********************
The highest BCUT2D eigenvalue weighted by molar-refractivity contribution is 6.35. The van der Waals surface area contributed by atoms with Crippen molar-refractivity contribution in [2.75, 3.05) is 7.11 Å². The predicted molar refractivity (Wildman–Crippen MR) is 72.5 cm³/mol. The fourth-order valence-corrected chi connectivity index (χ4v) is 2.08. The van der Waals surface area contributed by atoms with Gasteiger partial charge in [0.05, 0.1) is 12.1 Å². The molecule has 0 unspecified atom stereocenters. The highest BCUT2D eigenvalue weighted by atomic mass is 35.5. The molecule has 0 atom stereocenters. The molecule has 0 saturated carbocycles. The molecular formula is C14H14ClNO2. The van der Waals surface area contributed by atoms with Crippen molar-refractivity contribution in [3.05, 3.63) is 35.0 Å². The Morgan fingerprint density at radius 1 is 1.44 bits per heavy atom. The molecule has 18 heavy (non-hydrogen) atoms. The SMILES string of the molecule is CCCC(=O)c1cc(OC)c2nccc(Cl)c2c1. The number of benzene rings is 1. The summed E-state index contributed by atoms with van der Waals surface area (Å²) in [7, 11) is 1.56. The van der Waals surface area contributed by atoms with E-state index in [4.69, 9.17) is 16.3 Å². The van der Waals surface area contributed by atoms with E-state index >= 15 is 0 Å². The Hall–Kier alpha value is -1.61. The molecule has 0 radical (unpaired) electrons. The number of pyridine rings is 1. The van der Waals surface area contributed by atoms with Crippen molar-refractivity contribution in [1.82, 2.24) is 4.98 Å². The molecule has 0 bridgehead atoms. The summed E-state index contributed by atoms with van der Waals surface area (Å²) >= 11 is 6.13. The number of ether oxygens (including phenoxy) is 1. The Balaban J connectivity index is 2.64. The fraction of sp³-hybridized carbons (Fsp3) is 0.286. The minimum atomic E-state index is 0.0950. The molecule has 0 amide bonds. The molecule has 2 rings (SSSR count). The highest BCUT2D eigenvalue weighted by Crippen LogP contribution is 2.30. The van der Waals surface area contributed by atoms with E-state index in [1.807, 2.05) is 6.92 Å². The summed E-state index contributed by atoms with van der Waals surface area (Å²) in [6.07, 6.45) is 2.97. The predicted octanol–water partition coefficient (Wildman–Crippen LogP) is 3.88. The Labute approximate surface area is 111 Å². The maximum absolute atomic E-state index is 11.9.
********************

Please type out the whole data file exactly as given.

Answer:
The highest BCUT2D eigenvalue weighted by molar-refractivity contribution is 6.35. The van der Waals surface area contributed by atoms with Crippen molar-refractivity contribution in [2.75, 3.05) is 7.11 Å². The predicted molar refractivity (Wildman–Crippen MR) is 72.5 cm³/mol. The fourth-order valence-corrected chi connectivity index (χ4v) is 2.08. The van der Waals surface area contributed by atoms with Gasteiger partial charge in [0.05, 0.1) is 12.1 Å². The molecule has 0 unspecified atom stereocenters. The highest BCUT2D eigenvalue weighted by atomic mass is 35.5. The molecule has 0 atom stereocenters. The molecule has 0 saturated carbocycles. The molecular formula is C14H14ClNO2. The van der Waals surface area contributed by atoms with Crippen molar-refractivity contribution in [3.05, 3.63) is 35.0 Å². The Morgan fingerprint density at radius 1 is 1.44 bits per heavy atom. The molecule has 18 heavy (non-hydrogen) atoms. The SMILES string of the molecule is CCCC(=O)c1cc(OC)c2nccc(Cl)c2c1. The number of benzene rings is 1. The summed E-state index contributed by atoms with van der Waals surface area (Å²) in [7, 11) is 1.56. The van der Waals surface area contributed by atoms with E-state index in [4.69, 9.17) is 16.3 Å². The van der Waals surface area contributed by atoms with E-state index >= 15 is 0 Å². The Hall–Kier alpha value is -1.61. The molecule has 0 radical (unpaired) electrons. The number of pyridine rings is 1. The van der Waals surface area contributed by atoms with Crippen molar-refractivity contribution in [1.82, 2.24) is 4.98 Å². The molecule has 0 bridgehead atoms. The summed E-state index contributed by atoms with van der Waals surface area (Å²) >= 11 is 6.13. The number of ether oxygens (including phenoxy) is 1. The Balaban J connectivity index is 2.64. The fraction of sp³-hybridized carbons (Fsp3) is 0.286. The minimum atomic E-state index is 0.0950. The molecule has 0 amide bonds. The molecule has 2 rings (SSSR count). The highest BCUT2D eigenvalue weighted by Crippen LogP contribution is 2.30. The van der Waals surface area contributed by atoms with E-state index in [1.807, 2.05) is 6.92 Å². The summed E-state index contributed by atoms with van der Waals surface area (Å²) in [6.07, 6.45) is 2.97. The predicted octanol–water partition coefficient (Wildman–Crippen LogP) is 3.88. The Labute approximate surface area is 111 Å². The maximum absolute atomic E-state index is 11.9.